Capital 19 Catch-Up

The Major Indices Continue Their Fightback As Earnings Season Heats Up

It was another impressive week on Wall Street ending Friday as earnings reports continued to impress and coronavirus cases in the US subsided. Recent concerns over supply chain issues, inflation, and rising commodity prices have somewhat faded into the background with well over 80% of companies beating analyst estimates and most offering up positive forward guidance.

The S&P500 had a run of seven consecutive positive sessions, during which it added more than 5% before a small decline ended the streak on Friday. It was still the best performer of the major indices for the week, rising 1.6% over the five sessions. The Nasdaq, despite a heavy fall on Friday also made 1.3% for the week, while the Dow finished with a gain of 1.1%.

The week started poorly with Chinese GDP data slowing more than expected and US industrial production falling 1.28% in September. Chinese GDP was down from 7.9% in the previous quarter, stoking fears of stagflation which occurs when an economy sees slow growth with high inflation and unemployment. China has experienced power shortages in the last two months which has impacted output and caused businesses to hold off on future projects. There has also been a slowing in China’s real estate sector which accounts for a quarter of its total GDP. Tight credit conditions and the Evergrande troubles have combined to dampen investor enthusiasm.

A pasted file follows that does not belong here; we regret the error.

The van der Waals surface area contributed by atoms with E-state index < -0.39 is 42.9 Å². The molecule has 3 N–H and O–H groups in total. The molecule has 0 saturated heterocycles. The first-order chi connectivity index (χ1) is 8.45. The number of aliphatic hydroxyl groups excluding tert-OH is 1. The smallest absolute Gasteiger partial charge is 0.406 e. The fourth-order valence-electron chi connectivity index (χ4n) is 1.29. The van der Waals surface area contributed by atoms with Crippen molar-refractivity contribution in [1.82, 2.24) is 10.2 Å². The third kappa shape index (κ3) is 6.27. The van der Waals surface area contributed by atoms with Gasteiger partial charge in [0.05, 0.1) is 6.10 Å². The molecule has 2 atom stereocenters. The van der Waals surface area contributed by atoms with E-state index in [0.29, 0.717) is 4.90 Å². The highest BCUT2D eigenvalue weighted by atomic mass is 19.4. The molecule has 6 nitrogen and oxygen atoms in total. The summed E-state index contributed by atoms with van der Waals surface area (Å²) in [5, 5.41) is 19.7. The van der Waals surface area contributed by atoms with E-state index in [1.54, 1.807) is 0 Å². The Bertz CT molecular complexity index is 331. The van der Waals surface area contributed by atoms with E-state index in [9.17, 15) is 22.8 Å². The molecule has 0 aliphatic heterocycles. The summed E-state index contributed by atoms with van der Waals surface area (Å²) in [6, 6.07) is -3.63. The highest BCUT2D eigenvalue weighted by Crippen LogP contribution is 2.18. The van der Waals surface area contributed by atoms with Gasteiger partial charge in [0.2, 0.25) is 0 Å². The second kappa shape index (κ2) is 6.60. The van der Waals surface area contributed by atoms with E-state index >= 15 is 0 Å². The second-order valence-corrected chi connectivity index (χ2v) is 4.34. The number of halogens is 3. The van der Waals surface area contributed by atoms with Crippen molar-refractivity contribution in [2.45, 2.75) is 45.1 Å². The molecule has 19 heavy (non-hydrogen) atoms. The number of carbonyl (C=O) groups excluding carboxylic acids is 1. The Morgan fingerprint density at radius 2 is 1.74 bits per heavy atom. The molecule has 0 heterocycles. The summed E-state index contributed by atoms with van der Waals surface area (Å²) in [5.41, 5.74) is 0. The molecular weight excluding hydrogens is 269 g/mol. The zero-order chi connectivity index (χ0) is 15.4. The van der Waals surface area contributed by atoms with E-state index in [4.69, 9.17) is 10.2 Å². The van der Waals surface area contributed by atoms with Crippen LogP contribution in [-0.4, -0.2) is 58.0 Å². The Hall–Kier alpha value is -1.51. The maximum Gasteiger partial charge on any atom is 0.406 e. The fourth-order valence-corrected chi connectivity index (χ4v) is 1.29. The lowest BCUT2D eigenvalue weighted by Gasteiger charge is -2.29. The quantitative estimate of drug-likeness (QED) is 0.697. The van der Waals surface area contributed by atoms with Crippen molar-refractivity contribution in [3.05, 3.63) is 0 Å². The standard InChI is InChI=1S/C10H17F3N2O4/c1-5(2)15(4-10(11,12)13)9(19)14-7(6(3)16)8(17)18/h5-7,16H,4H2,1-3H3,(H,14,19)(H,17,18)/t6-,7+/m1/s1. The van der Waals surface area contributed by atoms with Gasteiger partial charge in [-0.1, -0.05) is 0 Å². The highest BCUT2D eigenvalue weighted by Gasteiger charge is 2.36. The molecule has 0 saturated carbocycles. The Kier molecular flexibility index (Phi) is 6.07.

Bitcoin was in the headlines during the week as the first ETF linked to the cryptocurrency hit the New York Stock Exchange. The ProShares Bitcoin Strategy ETF BITO started trading on Tuesday and closed 4.8% higher. The ETF tracks bitcoin futures rather than the spot price of the currency, so it’s not exactly what the punters were after but it certainly boosted bitcoin credibility to an extent. Bitcoin hit its highest point since April by the end of the week, breaching $64,000. I still wouldn’t go anywhere near it, but the increasing price shows the risk-on atmosphere that exists in markets at the moment, which can only have a positive effect on our stock portfolios.

Speaking of positive effects, this quarters earnings season just keeps on improving with 84% of S&P500 companies now beating analyst estimates. Profits are now expected to be up by 34.8% on last year, higher than the 30% originally forecast. Some of the successful earnings beats out of the Dow 30 components have come from Travelers (TRV), Johnson & Johnson (JNJ), and Verizon (VZ) who rose 1.6%, 2.3%, and 2.4% respectively. Procter and Gamble (PG) also beat estimates on the top and bottom line but fell 1.2% on concerns over rising freight costs and as it warned of inflation.

Later in the week Intel (INTC) and IBM (IBM) both dragged down the headline index, falling 11.6% and 9.5% respectively after reporting their results. Intel’s miss lay at the feet of the global chip shortage which has plagued all of the semiconductors. It also warned future margins would tighten and cash flow would decline as it targets R&D spending in the next few years including the building of its new chip factory in Arizona. IBM focussed on the tough labour market which it said: “put pressure on labour costs, and was not reflected yet in our current pricing. We expect to capture this value in future engagements, but it will take time to appear in our margin profile.”